safety legislation, repealing the death penalty, only with democratic votes. some of those things only happened with republican votes. but we would not have been able to find the consensus and forge a new consensus for change if we were not strong within our own party. so you have to be a strong party leader. i'm not saying we're in a post-partisan age, in an age when parties are done. but i am saying this -- that there's a lot more that unites us than divides us. and the beliefs that we share as americans are the things that we need to focus on, not the divided policies of the past, not the worn-out sort of coddling of wall street banks that our party fell into in the past. there are very clear differences in this election between the candidacy that i offer and that which secretary clinton has to offer. and those contrasts are going to become very apparent in the debates ahead. >> one of the things that you have put out a pretty comprehensive plan on criminal justice reform, that i think there's essentially an allusion to sandra bland in that speech you gave there, the woman who was pulled over for not
signaling and -- and ended up dying in a texas jail. i want to show you this video because it strikes me this is part of what is driving a lot of the grass roots in the democratic party this is this incident that happened at a high school in south carolina. it's a student who as far as we know had refused to get up. the school resource officer's called in. take a look. >> on your back. give me your hands. give me your hands. >> that happened today. again, the full context of that is not known to us. your reaction seeing that video. >> as a parent and as a father i would be ripped ballistic if somebody did that to my daughter. that is -- that's pretty outrageous behavior. that's my reaction to that. >> i had the same reaction as a parent, i've got to say. >> yeah. i mean, that's not appropriate
behavior for any adult, to treat a kid. my oldest daughter's a teacher in baltimore city public schools. i have visited classroom after classroom. there's no excuse for that sort of behavior. >> when you talk about distinguishing yourself from senator clinton, secretary of state clinton, what's the one area you think is going to emerge the most in the next two months? >> i think one of the most important areas is this. look, we have seen secretary clinton shift positions on any number of issues right up until the eve of the debate. shifted position on keystone. shifted position on transpacific partnership. i was against keystone a year ago. i was against transpacific partnership eight months ago. the one thing she has not been -- that secretary clinton has not been able to shift position on is glass-steagall and the big mega banks that now still threaten to crash our economy. she cannot change her position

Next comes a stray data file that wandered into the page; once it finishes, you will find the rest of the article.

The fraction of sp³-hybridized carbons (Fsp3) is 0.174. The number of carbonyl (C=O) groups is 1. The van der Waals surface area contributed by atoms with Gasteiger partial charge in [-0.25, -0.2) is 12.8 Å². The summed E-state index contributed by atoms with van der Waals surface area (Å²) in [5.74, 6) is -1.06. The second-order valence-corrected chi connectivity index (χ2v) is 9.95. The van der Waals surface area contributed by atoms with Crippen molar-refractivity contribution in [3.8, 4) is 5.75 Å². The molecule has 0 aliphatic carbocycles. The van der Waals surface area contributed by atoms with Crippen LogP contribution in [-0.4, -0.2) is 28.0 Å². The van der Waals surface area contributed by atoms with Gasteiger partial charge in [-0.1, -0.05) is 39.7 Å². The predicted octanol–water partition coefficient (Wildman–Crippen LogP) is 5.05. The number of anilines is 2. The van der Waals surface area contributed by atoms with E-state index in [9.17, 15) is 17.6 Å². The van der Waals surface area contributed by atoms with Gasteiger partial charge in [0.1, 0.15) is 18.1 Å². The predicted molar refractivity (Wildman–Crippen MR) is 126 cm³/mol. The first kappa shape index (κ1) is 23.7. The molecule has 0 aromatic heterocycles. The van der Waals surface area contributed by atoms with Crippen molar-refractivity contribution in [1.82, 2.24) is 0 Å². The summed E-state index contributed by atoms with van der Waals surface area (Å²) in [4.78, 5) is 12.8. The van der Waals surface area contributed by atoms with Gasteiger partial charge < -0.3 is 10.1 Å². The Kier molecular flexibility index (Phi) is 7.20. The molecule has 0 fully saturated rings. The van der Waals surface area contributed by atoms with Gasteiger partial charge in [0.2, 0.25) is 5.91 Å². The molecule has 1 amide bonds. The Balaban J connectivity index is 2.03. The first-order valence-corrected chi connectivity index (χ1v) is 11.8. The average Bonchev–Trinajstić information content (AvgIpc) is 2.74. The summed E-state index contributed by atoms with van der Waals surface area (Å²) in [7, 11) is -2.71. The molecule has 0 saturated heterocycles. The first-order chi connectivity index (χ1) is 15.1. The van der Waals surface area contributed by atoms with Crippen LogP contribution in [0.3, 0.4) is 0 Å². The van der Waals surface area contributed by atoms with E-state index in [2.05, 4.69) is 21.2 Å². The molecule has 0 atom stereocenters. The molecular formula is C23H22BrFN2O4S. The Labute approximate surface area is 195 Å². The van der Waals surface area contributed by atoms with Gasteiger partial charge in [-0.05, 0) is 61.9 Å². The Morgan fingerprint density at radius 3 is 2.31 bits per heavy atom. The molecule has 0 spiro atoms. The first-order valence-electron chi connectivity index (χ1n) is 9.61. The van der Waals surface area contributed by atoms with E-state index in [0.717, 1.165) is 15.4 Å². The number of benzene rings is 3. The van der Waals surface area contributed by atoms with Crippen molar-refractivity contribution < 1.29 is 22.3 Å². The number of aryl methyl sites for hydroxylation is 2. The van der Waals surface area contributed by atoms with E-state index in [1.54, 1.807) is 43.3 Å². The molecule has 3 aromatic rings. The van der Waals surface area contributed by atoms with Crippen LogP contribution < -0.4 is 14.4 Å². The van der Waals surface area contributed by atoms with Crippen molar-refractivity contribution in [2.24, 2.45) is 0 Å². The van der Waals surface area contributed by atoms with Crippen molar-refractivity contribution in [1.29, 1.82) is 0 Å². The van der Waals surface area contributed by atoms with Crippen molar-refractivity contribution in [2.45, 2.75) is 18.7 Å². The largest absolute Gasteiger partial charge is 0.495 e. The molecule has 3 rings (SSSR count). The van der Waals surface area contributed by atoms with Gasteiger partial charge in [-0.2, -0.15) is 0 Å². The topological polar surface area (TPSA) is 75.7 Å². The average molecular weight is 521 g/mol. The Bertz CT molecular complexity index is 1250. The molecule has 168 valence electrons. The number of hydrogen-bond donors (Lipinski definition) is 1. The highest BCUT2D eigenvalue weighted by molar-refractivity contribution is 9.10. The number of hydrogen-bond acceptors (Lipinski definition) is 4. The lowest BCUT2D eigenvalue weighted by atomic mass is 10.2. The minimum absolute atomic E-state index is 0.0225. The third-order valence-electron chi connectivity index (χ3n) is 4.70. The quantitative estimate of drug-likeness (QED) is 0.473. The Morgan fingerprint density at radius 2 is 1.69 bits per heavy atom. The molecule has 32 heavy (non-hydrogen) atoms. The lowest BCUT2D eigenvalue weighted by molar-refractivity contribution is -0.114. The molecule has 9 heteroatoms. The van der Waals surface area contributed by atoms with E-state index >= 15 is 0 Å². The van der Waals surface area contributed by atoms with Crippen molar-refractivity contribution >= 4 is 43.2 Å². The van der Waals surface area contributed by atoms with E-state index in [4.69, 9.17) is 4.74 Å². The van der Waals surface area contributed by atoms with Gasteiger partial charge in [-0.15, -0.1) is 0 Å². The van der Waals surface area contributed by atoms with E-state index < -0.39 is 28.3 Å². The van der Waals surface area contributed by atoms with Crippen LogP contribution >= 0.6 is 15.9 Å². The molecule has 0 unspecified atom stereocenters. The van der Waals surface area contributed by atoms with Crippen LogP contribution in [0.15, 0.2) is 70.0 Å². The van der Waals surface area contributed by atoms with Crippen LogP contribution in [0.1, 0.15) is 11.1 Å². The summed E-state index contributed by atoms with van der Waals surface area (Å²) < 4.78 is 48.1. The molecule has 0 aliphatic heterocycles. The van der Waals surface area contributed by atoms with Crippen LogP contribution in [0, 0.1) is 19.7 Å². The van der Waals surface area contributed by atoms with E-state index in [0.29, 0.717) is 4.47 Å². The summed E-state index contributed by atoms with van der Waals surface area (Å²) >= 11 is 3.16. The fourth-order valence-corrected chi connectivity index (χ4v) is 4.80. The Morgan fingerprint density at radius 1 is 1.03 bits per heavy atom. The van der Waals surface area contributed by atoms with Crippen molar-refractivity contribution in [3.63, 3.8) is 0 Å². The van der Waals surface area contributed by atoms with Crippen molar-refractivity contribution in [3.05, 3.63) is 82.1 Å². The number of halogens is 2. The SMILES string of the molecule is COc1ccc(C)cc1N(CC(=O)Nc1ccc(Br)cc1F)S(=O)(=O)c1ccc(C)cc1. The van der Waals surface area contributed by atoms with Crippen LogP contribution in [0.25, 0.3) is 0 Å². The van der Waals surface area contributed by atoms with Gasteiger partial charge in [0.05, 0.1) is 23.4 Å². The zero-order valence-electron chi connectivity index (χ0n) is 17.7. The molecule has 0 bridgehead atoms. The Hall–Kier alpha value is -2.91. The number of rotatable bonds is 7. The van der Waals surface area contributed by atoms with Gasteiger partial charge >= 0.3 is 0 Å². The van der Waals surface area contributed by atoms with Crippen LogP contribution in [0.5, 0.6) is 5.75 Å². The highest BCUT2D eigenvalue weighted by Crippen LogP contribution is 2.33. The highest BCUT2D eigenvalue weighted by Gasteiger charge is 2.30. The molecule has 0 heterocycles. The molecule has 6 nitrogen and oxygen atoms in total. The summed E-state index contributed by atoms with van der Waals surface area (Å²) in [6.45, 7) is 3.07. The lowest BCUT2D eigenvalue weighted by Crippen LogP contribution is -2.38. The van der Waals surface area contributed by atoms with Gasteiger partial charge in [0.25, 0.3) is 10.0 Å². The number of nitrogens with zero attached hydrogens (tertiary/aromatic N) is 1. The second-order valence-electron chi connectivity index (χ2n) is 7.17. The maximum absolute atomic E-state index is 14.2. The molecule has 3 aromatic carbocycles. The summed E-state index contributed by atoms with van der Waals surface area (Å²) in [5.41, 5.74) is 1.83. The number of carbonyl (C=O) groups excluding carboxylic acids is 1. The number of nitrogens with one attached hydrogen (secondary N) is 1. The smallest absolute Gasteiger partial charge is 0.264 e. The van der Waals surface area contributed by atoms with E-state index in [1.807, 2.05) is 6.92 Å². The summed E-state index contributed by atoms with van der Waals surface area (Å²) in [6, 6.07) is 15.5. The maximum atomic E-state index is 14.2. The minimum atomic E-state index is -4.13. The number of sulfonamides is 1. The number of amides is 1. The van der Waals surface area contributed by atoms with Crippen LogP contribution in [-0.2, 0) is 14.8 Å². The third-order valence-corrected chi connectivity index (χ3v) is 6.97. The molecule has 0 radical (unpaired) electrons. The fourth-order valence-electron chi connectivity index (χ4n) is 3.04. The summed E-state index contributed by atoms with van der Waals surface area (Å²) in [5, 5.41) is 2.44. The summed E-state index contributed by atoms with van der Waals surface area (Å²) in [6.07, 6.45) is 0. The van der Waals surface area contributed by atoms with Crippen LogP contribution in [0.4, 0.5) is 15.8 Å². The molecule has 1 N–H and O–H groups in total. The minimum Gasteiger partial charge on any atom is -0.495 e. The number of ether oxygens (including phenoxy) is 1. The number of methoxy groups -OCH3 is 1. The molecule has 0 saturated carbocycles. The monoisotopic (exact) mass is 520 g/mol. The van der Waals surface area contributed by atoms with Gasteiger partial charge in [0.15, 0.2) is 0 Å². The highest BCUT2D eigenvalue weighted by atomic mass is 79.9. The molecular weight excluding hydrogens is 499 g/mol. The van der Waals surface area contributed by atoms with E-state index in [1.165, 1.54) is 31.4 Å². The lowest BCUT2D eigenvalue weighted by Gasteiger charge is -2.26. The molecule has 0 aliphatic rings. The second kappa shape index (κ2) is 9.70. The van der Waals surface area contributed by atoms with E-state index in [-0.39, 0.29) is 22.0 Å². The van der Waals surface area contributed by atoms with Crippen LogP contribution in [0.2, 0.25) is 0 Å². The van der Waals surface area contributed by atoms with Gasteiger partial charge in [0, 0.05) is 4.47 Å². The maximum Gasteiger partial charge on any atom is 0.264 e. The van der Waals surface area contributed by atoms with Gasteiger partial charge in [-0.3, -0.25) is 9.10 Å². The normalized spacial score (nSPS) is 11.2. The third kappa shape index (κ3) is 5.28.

on that. as she said herself, she represented wall street -- >> i think we're going to see a lot more of that debate. governor martin o'malley, it was a pleasure having you come by. that is "all in" for this evening. "the rachel maddow show" starts right now. good evening, rachel. >> good evening, chris. we here at msnbc have an embarrassment of riches. you just saw governor o'malley live with my friend chris hayes. vermont senator and presidential candidate bernie sanders is in my studio for an interview. settle in. it's going to be a good night. but our conversation starts on march 24th, 1994. at the time i was just about to turn 21. i had just moved to san francisco. i was an aids activist. it was still a couple of years before protease inhibitors were around to treat hiv inhibitors. i remember that at the time it just felt like the aids epidemic was roaring througth